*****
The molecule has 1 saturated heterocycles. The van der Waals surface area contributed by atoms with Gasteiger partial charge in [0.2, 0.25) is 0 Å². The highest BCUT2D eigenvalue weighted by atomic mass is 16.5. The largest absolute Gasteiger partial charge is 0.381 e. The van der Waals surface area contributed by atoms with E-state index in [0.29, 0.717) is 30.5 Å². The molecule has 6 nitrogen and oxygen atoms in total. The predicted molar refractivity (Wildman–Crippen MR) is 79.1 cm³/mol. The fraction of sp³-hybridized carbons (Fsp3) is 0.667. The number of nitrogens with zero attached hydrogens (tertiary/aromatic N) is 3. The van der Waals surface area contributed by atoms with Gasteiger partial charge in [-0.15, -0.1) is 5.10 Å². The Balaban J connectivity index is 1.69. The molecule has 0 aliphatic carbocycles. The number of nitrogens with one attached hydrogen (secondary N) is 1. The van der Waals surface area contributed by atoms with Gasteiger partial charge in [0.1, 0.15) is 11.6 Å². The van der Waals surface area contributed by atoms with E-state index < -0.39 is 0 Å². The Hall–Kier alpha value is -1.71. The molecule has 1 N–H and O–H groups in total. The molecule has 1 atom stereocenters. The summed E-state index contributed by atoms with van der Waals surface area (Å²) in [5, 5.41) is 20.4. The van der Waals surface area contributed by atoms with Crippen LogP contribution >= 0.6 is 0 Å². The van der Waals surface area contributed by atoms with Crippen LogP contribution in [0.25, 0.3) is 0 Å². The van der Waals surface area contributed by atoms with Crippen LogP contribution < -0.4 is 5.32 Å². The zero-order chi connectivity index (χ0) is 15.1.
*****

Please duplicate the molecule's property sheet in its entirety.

The molecule has 1 saturated heterocycles. The van der Waals surface area contributed by atoms with Gasteiger partial charge in [0.2, 0.25) is 0 Å². The highest BCUT2D eigenvalue weighted by atomic mass is 16.5. The largest absolute Gasteiger partial charge is 0.381 e. The van der Waals surface area contributed by atoms with E-state index in [0.29, 0.717) is 30.5 Å². The molecule has 6 nitrogen and oxygen atoms in total. The predicted molar refractivity (Wildman–Crippen MR) is 79.1 cm³/mol. The fraction of sp³-hybridized carbons (Fsp3) is 0.667. The number of nitrogens with zero attached hydrogens (tertiary/aromatic N) is 3. The van der Waals surface area contributed by atoms with Gasteiger partial charge in [-0.15, -0.1) is 5.10 Å². The Balaban J connectivity index is 1.69. The molecule has 0 aliphatic carbocycles. The number of nitrogens with one attached hydrogen (secondary N) is 1. The van der Waals surface area contributed by atoms with Gasteiger partial charge in [0.1, 0.15) is 11.6 Å². The van der Waals surface area contributed by atoms with E-state index < -0.39 is 0 Å². The Hall–Kier alpha value is -1.71. The molecule has 1 N–H and O–H groups in total. The molecule has 1 atom stereocenters. The summed E-state index contributed by atoms with van der Waals surface area (Å²) in [5, 5.41) is 20.4. The van der Waals surface area contributed by atoms with Crippen LogP contribution >= 0.6 is 0 Å². The van der Waals surface area contributed by atoms with Crippen LogP contribution in [0.25, 0.3) is 0 Å². The van der Waals surface area contributed by atoms with Crippen LogP contribution < -0.4 is 5.32 Å². The zero-order chi connectivity index (χ0) is 15.1.